Larry Pope called the Howard County Service Center office in November to see if there were any volunteer opportunities. He is a retired government worker and found that he had free time on his hands. Pope was directed to come in and talk with Windy Chavis, the center director.

Chavis went over the list of volunteer opportunities available during the holiday season, which included bell-ringing, staffing the Angel Tree at the mall, helping to set up the warehouse and sort toys, or even “adopting” a child for Christmas. Pope wanted to do everything!

He began by ringing the bell two or three times a week, and was out almost every day by the end of the season. He helped to set up other volunteers at their kettle locations. Pope adopted a family for Christmas and helped when he could in the warehouse. He even got his gym to collect toys for the Angel Tree program.

Once the season was over, Pope was so encouraged by the work The Salvation Army does, that he decided to become a weekly volunteer. He donated items to our Family Pasta event in April and volunteered all day.  Each week, he comes in ready to do basic housekeeping and help in the office. Pope has even decided to help sponsor a child for camp with the hope that he can do more.

“Many times Mr. Larry just looks around to see what is needed and goes out and purchases the items without being asked. We have been blessed to have Mr. Larry join our team of active volunteers. He brings lots of energy and he even likes to bring us cupcakes from his favorite little bakery,” said Chavis.

volunteers holding gifts at warehouseMost people’s introduction to volunteering with The Salvation Army of Central Maryland is through helping at the warehouse during the Christmas season. Truly, an army of volunteers is needed to turn around the thousands of Angel Tree gifts that come in from corporations, civic groups, individuals, and mall/store donation points.

About five years ago, a couple of young adults, “K” and her fiancé, volunteered for the first time. As they came in their second and third years, they realized there always seemed to be a shortage of coats for the Angel Tree recipients, so “K” rallied the troops at her place of employment one Thursday, and by Monday, we had several dozen coats.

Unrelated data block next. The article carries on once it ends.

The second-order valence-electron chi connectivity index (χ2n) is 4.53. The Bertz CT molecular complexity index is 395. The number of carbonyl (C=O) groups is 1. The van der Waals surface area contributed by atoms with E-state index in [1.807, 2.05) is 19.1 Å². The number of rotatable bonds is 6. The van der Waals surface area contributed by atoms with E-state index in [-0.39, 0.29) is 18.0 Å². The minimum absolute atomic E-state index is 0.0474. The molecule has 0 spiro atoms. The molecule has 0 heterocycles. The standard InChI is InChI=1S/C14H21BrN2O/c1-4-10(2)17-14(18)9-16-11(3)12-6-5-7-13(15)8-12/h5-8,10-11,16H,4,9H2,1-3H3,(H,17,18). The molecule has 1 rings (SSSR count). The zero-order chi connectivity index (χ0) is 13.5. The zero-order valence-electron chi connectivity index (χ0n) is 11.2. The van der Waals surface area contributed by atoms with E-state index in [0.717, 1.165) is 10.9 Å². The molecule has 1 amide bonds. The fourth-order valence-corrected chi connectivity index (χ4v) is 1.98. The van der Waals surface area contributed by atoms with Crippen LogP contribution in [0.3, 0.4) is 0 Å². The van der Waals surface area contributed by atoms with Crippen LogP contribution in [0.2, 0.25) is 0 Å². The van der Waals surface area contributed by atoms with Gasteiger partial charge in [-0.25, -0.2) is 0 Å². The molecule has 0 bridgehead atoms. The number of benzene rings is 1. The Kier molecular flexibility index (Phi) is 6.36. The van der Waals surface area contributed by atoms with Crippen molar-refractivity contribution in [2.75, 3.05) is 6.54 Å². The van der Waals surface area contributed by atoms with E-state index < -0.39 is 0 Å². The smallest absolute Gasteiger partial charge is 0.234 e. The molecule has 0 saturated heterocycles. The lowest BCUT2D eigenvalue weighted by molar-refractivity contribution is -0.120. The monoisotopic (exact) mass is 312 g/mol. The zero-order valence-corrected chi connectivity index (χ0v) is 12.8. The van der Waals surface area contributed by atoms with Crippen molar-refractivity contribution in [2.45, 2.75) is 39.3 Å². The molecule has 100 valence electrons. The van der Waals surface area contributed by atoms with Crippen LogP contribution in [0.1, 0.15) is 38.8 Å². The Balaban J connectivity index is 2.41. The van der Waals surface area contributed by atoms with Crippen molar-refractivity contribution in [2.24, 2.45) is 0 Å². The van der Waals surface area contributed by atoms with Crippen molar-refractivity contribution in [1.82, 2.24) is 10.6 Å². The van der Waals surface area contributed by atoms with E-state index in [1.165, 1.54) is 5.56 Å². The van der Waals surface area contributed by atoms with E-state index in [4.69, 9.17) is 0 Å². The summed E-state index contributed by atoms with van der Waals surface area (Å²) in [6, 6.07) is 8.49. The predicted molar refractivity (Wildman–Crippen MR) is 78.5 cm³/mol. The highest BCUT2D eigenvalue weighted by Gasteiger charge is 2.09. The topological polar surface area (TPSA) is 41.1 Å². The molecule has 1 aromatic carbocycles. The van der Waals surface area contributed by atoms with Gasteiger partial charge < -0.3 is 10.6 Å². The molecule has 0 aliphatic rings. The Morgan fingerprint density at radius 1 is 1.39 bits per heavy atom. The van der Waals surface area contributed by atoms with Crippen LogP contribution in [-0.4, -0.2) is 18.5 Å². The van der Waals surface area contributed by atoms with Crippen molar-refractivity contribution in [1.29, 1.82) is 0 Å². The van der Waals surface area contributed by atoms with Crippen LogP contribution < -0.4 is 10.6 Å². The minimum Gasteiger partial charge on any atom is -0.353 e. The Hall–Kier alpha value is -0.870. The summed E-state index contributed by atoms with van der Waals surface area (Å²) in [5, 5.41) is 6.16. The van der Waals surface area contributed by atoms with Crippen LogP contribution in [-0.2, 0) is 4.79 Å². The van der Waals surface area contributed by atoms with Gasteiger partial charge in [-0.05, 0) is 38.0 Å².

Now married and with a growing family, the young couple began bringing their children to family days at the warehouse and continues to provide coats each year. This past year, the children were old enough to help pack boxes to ensure other area children could have gifts to enjoy the holidays!

This past Christmas, a student body leader from an area college contacted us aboutIMG_0937 hosting an Angel Tree on her campus. When she was a child, she had been a recipient of Angel Tree gifts, and still had a treasured item from those days in her residence hall room. When her mother was able to get back on her feet, she instilled in her children the importance of giving back, selecting angels from the tree any year she was able in order to give Christmas to children in need, just as she had once been able to provide Christmas for her children with the help of those who had given to the Angel Tree. That spirit of giving back has now continued to another generation.

Growing up, Jameel McClain, his mother, and his three siblings turned to The Salvation Army for food and shelter. When Baltimore became his home after earning a position on the NFL Baltimore Ravens, Jameel immediately began giving back, working with the Boys & Girls Clubs, encouraging youth in our shelter, and hosting an annual Thanksgiving dinner for 53 (his jersey number) families. Upon moving to the NY Giants this year, Jameel has already connected with The Salvation Army in the Greater New York area, and has committed to continuing the tradition started in Baltimore. The Salvation Army of Central Maryland is honored to continue to partner with Jameel in his efforts to give back to the community and give hope to those growing up in similar circumstances.

53 Families Playlist on YouTube:

53 Families web page with NFL Network video of Jameel’s story and community efforts.